Iso Rivolta was an automobile and motorbike manufacturer in Italy, predominantly active from the late 1940s through the early 1970s. They are known for the iconic Isetta bubble car of the 1950s, and for a number of powerful performance cars in the ’60s and early ’70s.
Iso Rivolta was initially named ‘Isothermos and manufactured refrigeration units before World War II. The company was originally founded in Genoa in 1939, but was transferred to Bresso in 1942 by Renzo Rivolta, an engineer and the heir of industrialists. The business was refounded as Iso Autoveicoli S.p.A. in 1953 to reflect the production of motorized transport. Renzo Rivolta died in 1966, and his son, Piero, took over as managing director. At the start of 1973 the Rivolta family ceded the business to an Italian American financier named Ivo Pera who promised to bring American management know-how to the firm: the business was again renamed to Iso Motors, just before fading rapidly into obscurity.
Two prototypes were shown in the 1990s, however, neither reached production.
Early years: motorcycles
After the Second World War, the company reopened its doors, completely changing its activity. In 1948 it began to build motorcycles, scooters and motocarries (three-wheeled transport scooters/motorcycles). Among the most famous are the Furetto (1948), ‘Isoscooter (1950),’ Isocarro (1951), ‘Isomoto (1954) and’ Isosport (1953). The last Iso motorcycle was presented as the Iso 500 in 1961. Isomotos were known as expensive, but durable and well-built.
1950s: Isetta bubble car
In the mid-1950s, he started to develop a miniature car for two persons and front entrance, initially with only three wheels, later, for reasons of stability, with four wheels (the two on the rear very close together): the Isetta Bubble Car.
Iso Isetta Turismo
About 20,000 of the bubble cars were built at the Rivolta works near Milan. Starting in 1954, Isetta was licensed to automobile manufacturers in several countries: France (by VELAM), Spain, Great Britain and Brazil (by Romi).
The most successful, however, was the German Isetta built by BMW. The BMW-Isetta went on to dwarf the production volumes of Rivolta and fulfilled the dream of mobility in post-war Germany.
About 130,000 had been sold by 1962.
1960s: performance cars
Together with engineer Giotto Bizzarrini, designer Giorgetto Giugiaro and chassis builder Bertone, Renzo Rivolta began developing the Iso Rivolta IR 300, which was first presented at the Torino Show of 1962.
It was an elegant 2 + 2 Coupé with well-balanced technical components and outstanding driving performance.
1964 Grifo A3 L
The 5.4 L V8 Chevrolet Small-Block engine and the transmission came from General Motors in Detroit, and the de Dion suspension and four-wheel disc braking system came from the large Jaguars of the time.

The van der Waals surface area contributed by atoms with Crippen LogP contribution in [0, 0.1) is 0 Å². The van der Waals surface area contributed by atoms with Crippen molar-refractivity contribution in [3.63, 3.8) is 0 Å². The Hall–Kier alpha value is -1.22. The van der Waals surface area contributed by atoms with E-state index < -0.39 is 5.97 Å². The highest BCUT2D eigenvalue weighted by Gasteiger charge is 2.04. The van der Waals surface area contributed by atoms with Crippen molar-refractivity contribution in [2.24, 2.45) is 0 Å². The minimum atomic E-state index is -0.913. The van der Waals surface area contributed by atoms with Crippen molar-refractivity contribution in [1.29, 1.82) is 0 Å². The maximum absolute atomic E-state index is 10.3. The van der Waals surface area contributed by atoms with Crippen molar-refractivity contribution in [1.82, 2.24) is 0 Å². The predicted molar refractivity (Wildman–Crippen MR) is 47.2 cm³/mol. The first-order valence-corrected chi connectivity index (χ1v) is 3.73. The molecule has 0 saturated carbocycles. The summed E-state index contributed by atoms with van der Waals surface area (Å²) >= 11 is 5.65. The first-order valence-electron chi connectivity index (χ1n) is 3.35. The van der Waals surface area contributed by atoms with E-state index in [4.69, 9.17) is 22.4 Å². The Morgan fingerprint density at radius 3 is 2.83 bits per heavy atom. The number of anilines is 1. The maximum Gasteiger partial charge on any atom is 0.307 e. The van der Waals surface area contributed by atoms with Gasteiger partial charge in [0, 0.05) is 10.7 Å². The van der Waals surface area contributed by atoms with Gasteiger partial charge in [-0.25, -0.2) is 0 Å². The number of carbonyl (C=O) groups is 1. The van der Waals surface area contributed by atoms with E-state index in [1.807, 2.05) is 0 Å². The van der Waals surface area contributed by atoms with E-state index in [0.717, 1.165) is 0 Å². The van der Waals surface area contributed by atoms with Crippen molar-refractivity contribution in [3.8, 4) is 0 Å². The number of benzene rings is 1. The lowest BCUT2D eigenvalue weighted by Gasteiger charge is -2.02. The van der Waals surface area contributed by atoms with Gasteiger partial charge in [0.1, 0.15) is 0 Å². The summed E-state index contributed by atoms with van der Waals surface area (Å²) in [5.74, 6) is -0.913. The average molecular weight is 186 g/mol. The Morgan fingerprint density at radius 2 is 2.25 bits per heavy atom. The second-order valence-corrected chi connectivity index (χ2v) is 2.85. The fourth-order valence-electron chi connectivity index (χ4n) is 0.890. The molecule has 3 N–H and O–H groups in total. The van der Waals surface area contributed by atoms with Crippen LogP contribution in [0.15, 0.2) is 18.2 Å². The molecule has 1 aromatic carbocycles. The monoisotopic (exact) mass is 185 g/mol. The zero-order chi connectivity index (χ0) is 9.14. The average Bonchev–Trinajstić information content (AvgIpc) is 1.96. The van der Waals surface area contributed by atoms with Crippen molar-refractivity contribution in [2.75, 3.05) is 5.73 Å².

1969–72 Lele 350.
This concept was maintained for almost all production cars of Iso. Starting in 1971, Ford 351 Cleveland engines replaced the GM small block.
Grifo Lusso GL.
Iso Rivolta’s most well-known Gran Turismo automobile was the Iso Grifo which featured a low-slung, sporty berlinetta body by Bertone.
After Bizzarrini left the project, this prototype formed the basis for his own Bizzarini 5300 GT. The Grifo Prototype was further refined by Iso, receiving a reworked, less aggressive and more luxurious body in the process, and went into production in 1965.
Iso Grifo 1974
The Grifo was powered by Chevrolet´s 327 cubic inch (5.4 litre) V-8 producing either 300 or 350 hp.
1968– 70Grifo 7 Litri
In 1966 a convertible version of the Grifo was shown, but never reached production. Starting in 1968 the Grifo was also available with Chevrolet’s 427 cubic inch big-block V-8; this version was known as the Grifo 7 litri and was easily recognized by the broad air inlet on the hood. Later-day Grifos, the Series II, featured concealed headlights and a slightly modified front area.
1972–1974 Grifo IR8.
After the sudden death at Milan on 20 August 1966 of Renzo Rivolta, his son Piero became the director of Iso Rivolta, aged only 25 then.
Under Piero’s leadership, Iso built the limousine Fidia, “the fastest four seats on wheels” (Advertisement, 1967) with body by Ghia, the Grifo 7 litri (with the GM V8 7 L marine engine) and the 2 + 2 fastback Coupé Lele (1969) with body designed by Bertone, intended as the successor to the IR 300. Iso Rivolta went bankrupt in 1974, only 1700 Iso Gran Turismos had been built in those ten years.
• 1972 prototype Iso Varedo
In 1990, Renzo Rivolta’s son, Piero, asked Callaway to be the engine supplier to his new Iso Rivolta Grifo 90, a revival of the Iso Rivoltas from the 60’s and 70’s. The Iso Rivolta cars had DNA that included Italian coachwork and V8 engines from Corvette – an inspiring formula for many. Now the challenge was to create a powerful, modern, 1990’s design and restart the car company.
Iso Grifo 90
Three elements were brought together: Marcello Gandini (designer of the Lamborgini Miura, among others), Gian-Paolo Dallara (Dallara formula cars) and Callaway to be the contributors to the Grifo 90 Project. The design was penned, the full-size clay commissioned, and the car was presented to the Press in Italy in the Spring of 1990. The economics of the time prevailed and the promises of government financing never materialized, and the project halted. Too bad. The one thing you cannot create when launching a new automobile is a history.
Rivolta already had a great one.
• 1993 prototype Iso Grifo 90 Introduced in 1993 and 2010 never went to production
• 1996 prototype Iso Grifo 96
1974 ISO Grifo Sold for $440,000 at 2014 RM Auctions.Share